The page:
BMW to accelerate through Brexit crunch at electric Mini plant
The luxury carmaker is sticking with plans to build the electric car in the UK.
German automaker BMW will move ahead with plans to produce an electric version of its iconic Mini at a factory in Oxford from November, despite potential post-Brexit chaos in importing key components from the Continent.
While the e-Mini will be put together at the Cowley site, which employs around 4,500 people and already builds the conventionally fuelled Mini, the drivetrain — a crucial part transferring power to the car’s wheels — will still be imported from southern Germany.
The German carmaker said it planned to begin manufacturing the model, for both domestic and global sale, at the Cowley site later this year.
The first versions will be available to buy in the spring – by which time the UK should have left the EU, if the current timetable is maintained.
“The November start of production date [has] been in the plan for years and from long before the Brexit deadline reset, so this is no more than a coincidence,” Graham Biggs, a U.K.-based BMW director, said, adding that BMW would “have to work around” any potential disruption caused by a disorderly Brexit on October 31.
The e-Mini is a key component of BMW’s broader electric shift, which was recently ramped up to include at least 25 new models by 2023. Around 45,000 customers have registered interest in buying the car, according to Germany’s Frankfurter Allgemeine Zeitung, almost half of whom are in the U.K.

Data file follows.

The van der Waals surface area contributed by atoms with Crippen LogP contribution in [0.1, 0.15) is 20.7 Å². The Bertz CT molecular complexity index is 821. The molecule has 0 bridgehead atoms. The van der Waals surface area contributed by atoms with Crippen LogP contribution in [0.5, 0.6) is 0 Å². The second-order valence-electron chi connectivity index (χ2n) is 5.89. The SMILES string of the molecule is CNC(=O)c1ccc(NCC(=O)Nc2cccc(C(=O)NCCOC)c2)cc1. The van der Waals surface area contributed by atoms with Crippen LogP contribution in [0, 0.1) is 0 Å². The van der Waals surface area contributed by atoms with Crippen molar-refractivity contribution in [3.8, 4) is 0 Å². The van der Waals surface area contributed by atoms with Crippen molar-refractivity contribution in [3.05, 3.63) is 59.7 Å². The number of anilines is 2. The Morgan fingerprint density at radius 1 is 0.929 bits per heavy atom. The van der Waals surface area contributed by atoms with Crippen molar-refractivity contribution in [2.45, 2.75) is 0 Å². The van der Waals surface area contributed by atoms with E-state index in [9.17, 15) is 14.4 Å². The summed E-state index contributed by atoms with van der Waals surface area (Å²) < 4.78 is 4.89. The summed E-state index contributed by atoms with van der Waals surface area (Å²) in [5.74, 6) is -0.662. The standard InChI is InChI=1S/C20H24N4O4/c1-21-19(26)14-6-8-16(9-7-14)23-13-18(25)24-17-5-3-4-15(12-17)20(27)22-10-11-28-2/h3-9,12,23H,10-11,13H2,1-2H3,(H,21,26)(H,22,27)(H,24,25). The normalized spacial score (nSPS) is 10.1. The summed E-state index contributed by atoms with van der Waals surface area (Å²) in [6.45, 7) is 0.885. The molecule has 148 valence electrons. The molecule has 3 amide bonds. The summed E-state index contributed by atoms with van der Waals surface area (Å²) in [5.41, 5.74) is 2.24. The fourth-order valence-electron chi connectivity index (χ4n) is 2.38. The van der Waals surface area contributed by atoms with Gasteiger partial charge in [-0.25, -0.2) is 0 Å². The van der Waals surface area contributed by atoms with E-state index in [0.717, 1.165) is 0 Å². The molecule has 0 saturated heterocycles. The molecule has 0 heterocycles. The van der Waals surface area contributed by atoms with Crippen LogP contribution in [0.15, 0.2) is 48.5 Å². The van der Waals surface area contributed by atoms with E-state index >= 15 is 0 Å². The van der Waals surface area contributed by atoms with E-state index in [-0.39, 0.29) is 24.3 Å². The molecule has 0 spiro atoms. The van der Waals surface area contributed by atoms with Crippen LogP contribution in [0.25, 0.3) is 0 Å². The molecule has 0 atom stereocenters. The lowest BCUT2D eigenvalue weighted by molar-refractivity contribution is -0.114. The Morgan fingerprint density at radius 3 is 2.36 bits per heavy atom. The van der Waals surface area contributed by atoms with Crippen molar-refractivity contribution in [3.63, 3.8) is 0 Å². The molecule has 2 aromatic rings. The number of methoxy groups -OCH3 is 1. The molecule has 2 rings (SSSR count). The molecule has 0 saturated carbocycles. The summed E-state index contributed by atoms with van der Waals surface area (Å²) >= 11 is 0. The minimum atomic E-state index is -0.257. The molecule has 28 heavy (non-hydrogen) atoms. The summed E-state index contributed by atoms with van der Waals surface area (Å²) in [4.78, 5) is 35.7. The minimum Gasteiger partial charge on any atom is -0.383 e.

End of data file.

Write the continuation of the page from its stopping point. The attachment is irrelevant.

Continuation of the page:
At present, BMW imports about €2 billion worth of car parts into the U.K. from the EU every year to feed its production. In advance of the previously expected Brexit date of March 29, BMW scheduled an annual maintenance shutdown to mitigate any expected disruption at major import terminals around April 1, a feat it doesn’t plan to repeat this time.
BMW Customs Manager Stephan Freismuth said earlier this year that stockpiling beyond just a few days would not be feasible either. “We are producing ‘just in time,’ and just in sequence,” Freismuth said.
The Mini’s heritage and DNA belongs well and truly to the U.K.
“The problem for BMW is that [the Mini’s] heritage and DNA belongs well and truly to the U.K.,” said Schmidt. “So the option to up sticks and shift the facility to mainland Europe doesn’t necessarily come into question.”
BMW celebrate an anniversary for MINI: The brand’s ten millionth vehicle rolled off the production line in Oxford.
The MINI Electric will be fully integrated into the production process at Oxford, running down the same lines as all the conventional models.
“This plant builds 1000 cars per day, with a new MINI coming off the line every 67 seconds, so the integration gives excellent production flexibility and allows supplies of the new model to be adjusted according to demand,” explained Plant
Oxford managing director, Peter Weber, “This is such a proud moment for every single one of our team.”
Instantly recognisable as a three-door MINI Hatch, the MINI Electric blends the timeless appeal of the design and go-kart handling with the latest in cutting-edge, zero-emissions powertrain technology and in-car connectivity.